Library Placement Georgia Osborne: Cataloguing the 10,000!

Georgia Osborne undertook an Insights Placement with WCIA over Summer 2022 through Cardiff University’s Centre for Student Life, with funding support from the Davies Family Charity, Santander Foundation and Academi Heddwch. Cymru.

Georgia Osborne takes on the Temple of Peace Library

In October 2022 I completed an Internship Placement with the Welsh Centre for International Affairs, acting as Archive and Library Officer where my challenge has been to help catalogue the books and documents held in the Council Chamber of Wales’ Temple of Peace and Health.

I am currently an MA History Student with Cardiff University, but have been interested in gaining experience in alternative sectors that are ‘non-traditional’ for graduates of history. I have enjoyed the experience thoroughly, developed as well as learned new professional skills and had a taste of working with a third-sector organisation. In my last blog post, I reflected on the project so far such as the aims, initial thoughts, and plans for completion. In this post, I reflect on the experience as a whole – and how it has prepared me for my future career plans, once I graduate from my Master’s in 2023. This experience has particularly interested me in pursuing a career within the third sector, with the aim to work for organisations where I can get involved with projects that help the community in some way.

From the outset of my internship WCIA’s Heritage Advisor, Craig Owen, provided me with a brief outline of the project aims and hopes for completion. Prior to me starting my placement, there had been several volunteers who had tackled aspects of this huge task, so my role was to bring together and complete what had been started. I was supplied with an existing catalogue spreadsheet which contained library listings that had been started during past ‘Archiveathon’ events. These however were not extensive, with many records containing only the title of the book rather than fully detailed catalogue listings.

Georgia’s completed Shelving Index for future users of the Library

I was also provided with an Index document, which set out the physical position of each cupboard in the council chamber library and the stage they were at in terms of completion. My initial aim for the project, following an evaluation of the existing spreadsheet and index, was to create a report detailing the amount of work already completed, how much of this work needed to be followed up on, and which areas had not been started. I achieved this by inspecting the council chamber and comparing the catalogue spreadsheet and index to the items on the shelves, creating a ‘Hit List’ document that outlined the work required shelf-by-shelf. At this stage of the project, I also took the decision to renumber the cupboards, so that each individual cupboard came under one number, instead of being split into two sides. I felt that this would make it not only easier for me to complete my report, but also for volunteers to follow when completing the cataloguing process, as well as for future researchers and students to locate items using the completed spreadsheet. Once I had physically relabelled each cupboard, I updated both the catalogue spreadsheet and created a new index document to reflect these changes, changing the ‘Shelf Location’ column for already completed items on the catalogue, too.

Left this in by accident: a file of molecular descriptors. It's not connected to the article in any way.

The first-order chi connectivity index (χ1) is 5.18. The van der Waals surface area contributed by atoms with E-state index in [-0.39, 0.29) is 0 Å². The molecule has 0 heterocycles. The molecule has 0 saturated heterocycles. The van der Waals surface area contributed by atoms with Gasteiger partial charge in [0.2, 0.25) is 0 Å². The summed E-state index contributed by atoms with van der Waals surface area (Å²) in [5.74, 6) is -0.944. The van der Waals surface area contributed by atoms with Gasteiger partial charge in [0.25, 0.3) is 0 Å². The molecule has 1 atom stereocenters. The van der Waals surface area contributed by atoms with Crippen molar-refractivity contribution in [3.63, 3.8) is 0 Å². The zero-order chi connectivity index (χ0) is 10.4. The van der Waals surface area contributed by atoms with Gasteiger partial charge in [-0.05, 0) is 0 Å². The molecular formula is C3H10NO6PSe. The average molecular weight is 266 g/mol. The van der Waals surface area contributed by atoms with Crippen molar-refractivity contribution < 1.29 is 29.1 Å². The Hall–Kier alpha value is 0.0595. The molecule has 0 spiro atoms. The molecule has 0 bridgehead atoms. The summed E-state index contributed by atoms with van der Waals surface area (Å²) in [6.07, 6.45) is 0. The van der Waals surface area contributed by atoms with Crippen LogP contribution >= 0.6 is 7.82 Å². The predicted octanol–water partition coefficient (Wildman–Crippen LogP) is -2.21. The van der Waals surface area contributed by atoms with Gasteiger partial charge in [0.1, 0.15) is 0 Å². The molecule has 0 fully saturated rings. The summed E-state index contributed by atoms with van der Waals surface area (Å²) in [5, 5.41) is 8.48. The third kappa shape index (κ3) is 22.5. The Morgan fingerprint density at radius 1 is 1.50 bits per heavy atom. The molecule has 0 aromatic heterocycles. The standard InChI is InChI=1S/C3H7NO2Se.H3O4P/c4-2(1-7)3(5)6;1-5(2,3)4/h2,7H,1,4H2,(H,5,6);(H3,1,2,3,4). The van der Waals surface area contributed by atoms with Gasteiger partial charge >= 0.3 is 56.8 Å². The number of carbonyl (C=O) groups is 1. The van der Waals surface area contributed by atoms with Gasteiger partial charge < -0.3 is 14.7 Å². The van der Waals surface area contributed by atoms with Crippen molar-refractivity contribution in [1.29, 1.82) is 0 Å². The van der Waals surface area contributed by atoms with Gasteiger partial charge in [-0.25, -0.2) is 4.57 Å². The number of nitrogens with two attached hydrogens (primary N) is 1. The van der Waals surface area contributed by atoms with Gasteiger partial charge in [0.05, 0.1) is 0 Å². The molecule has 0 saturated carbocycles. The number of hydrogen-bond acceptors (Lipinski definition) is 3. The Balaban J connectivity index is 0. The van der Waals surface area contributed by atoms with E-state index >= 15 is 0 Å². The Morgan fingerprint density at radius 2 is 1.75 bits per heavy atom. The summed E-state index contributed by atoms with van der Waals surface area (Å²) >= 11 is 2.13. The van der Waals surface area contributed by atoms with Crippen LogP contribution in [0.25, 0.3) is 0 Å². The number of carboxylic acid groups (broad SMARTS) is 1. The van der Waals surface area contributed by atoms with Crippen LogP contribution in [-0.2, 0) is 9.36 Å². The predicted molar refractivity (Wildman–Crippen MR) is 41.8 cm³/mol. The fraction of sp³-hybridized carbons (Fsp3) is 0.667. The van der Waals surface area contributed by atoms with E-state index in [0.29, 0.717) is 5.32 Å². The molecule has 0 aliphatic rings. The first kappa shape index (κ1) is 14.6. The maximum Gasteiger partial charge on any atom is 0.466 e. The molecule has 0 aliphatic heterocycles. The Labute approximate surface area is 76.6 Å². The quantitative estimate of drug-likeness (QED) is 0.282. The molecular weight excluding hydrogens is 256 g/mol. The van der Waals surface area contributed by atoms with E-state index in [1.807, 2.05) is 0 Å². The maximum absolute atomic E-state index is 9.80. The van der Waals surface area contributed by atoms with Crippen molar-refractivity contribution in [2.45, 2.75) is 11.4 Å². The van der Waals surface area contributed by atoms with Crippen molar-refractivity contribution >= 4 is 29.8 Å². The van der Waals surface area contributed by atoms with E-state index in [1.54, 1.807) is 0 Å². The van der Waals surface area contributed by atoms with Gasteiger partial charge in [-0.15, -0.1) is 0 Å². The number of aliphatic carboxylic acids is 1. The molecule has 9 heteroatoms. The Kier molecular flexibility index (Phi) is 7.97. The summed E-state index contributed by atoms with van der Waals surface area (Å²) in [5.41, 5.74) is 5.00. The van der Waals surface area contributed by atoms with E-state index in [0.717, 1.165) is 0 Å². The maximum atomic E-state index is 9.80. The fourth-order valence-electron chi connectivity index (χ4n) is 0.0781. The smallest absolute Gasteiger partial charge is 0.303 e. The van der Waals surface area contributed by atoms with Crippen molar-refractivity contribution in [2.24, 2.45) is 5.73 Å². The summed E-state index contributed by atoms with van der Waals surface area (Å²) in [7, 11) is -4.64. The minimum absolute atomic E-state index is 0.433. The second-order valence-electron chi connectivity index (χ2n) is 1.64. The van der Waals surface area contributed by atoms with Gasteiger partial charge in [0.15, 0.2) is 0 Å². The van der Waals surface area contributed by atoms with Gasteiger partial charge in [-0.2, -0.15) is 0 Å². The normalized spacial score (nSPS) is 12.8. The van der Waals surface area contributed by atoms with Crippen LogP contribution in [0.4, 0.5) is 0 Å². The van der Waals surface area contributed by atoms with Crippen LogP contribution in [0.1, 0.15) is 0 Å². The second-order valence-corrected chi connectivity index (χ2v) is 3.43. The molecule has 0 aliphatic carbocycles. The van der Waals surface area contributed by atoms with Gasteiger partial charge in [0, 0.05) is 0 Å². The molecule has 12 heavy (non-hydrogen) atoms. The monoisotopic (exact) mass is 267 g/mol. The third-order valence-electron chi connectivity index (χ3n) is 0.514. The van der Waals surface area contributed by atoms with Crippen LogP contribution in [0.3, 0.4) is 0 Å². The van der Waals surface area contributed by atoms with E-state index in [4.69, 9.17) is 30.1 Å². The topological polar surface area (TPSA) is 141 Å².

Following my audit of the existing catalogue records and creation of the ‘Hit List,’ I created a corresponding ‘Work Plan’ to help allocate this work to the volunteers who had so kindly offered to come and help us. In my last blog post, I had just supervised the first ‘Archiveathon’ session. Since this, we held five further ‘Archiveathon’ afternoons, each building on and more successful than the previous. We were joined by volunteers from all backgrounds and ages, from History, Archaeology and English Literature students to international volunteers with an enthusiasm for books and journalism. Using the reports that I’d created, I allocated specific cupboards and shelves to each volunteer, so they could carry out the work systematically, with the Shelving Index spreadsheet being updated to reflect completed and partially completed cupboards. Using spreadsheets and report updates throughout the duration of the project avoided work being missed or repeated unnecessarily, with all volunteers being able to coordinate their specific tasks and communicate their progress. During the ‘Archiveathons’, I acted as a supervisor and coordinator alongside WCIA’s other Intern, Georgia Wood, and my line manager, Craig Owen. We collaborated directly with volunteers both one-on-one and in small groups to guide them through the cataloguing process, and were on-call for anyone who needed to ask questions or required more information on what to do with odd or unique records. I am happy to say that each of these sessions were extremely successful, with multiple shelves and cupboards being completed and our volunteers gaining useful experience in working with cataloguing/archiving processes, historical books and records. I have personally gained leadership experience through the organisation and supervision of these sessions, as well as developed my interpersonal communication skills, organisation and time management.